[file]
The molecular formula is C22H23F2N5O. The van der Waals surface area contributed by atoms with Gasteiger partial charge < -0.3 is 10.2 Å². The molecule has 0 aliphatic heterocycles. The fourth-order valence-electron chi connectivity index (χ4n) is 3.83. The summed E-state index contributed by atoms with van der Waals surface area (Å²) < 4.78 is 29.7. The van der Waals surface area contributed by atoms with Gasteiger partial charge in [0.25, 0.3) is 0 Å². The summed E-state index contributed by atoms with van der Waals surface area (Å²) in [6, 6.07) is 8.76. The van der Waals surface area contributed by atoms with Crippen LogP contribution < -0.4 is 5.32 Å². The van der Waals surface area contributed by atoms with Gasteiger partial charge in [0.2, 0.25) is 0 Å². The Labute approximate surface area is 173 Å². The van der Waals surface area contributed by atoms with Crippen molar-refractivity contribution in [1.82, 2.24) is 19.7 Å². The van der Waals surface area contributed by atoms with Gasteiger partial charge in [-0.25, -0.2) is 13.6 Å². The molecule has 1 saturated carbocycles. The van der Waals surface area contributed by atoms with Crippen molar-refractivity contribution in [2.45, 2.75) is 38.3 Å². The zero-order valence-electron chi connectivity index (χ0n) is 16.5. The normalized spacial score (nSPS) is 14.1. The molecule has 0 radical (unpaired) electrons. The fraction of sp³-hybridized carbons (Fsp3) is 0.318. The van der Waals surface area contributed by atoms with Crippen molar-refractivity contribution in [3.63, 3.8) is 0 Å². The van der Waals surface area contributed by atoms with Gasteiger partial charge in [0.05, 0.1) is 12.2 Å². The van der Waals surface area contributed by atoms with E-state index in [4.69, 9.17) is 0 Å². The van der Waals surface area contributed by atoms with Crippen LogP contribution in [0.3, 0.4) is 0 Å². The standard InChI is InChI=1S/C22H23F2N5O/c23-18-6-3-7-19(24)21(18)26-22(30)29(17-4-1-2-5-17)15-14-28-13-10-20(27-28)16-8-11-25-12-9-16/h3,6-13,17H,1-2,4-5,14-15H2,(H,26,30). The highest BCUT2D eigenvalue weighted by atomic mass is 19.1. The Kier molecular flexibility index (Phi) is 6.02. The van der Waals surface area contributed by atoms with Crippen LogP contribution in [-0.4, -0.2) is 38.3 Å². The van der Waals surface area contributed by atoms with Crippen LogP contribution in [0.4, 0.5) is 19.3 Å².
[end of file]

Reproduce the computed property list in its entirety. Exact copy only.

The molecular formula is C22H23F2N5O. The van der Waals surface area contributed by atoms with Gasteiger partial charge < -0.3 is 10.2 Å². The molecule has 0 aliphatic heterocycles. The fourth-order valence-electron chi connectivity index (χ4n) is 3.83. The summed E-state index contributed by atoms with van der Waals surface area (Å²) < 4.78 is 29.7. The van der Waals surface area contributed by atoms with Gasteiger partial charge in [0.25, 0.3) is 0 Å². The summed E-state index contributed by atoms with van der Waals surface area (Å²) in [6, 6.07) is 8.76. The van der Waals surface area contributed by atoms with Crippen LogP contribution < -0.4 is 5.32 Å². The van der Waals surface area contributed by atoms with Gasteiger partial charge in [0.2, 0.25) is 0 Å². The Labute approximate surface area is 173 Å². The van der Waals surface area contributed by atoms with Crippen molar-refractivity contribution in [1.82, 2.24) is 19.7 Å². The van der Waals surface area contributed by atoms with Gasteiger partial charge in [-0.25, -0.2) is 13.6 Å². The molecule has 1 saturated carbocycles. The van der Waals surface area contributed by atoms with Crippen molar-refractivity contribution in [2.45, 2.75) is 38.3 Å². The zero-order valence-electron chi connectivity index (χ0n) is 16.5. The normalized spacial score (nSPS) is 14.1. The molecule has 0 radical (unpaired) electrons. The fraction of sp³-hybridized carbons (Fsp3) is 0.318. The van der Waals surface area contributed by atoms with Crippen molar-refractivity contribution in [3.63, 3.8) is 0 Å². The van der Waals surface area contributed by atoms with Gasteiger partial charge in [0.05, 0.1) is 12.2 Å². The van der Waals surface area contributed by atoms with E-state index in [4.69, 9.17) is 0 Å². The van der Waals surface area contributed by atoms with Crippen LogP contribution in [0.3, 0.4) is 0 Å². The standard InChI is InChI=1S/C22H23F2N5O/c23-18-6-3-7-19(24)21(18)26-22(30)29(17-4-1-2-5-17)15-14-28-13-10-20(27-28)16-8-11-25-12-9-16/h3,6-13,17H,1-2,4-5,14-15H2,(H,26,30). The highest BCUT2D eigenvalue weighted by atomic mass is 19.1. The Kier molecular flexibility index (Phi) is 6.02. The van der Waals surface area contributed by atoms with Crippen LogP contribution in [-0.4, -0.2) is 38.3 Å². The van der Waals surface area contributed by atoms with Crippen LogP contribution in [0.4, 0.5) is 19.3 Å².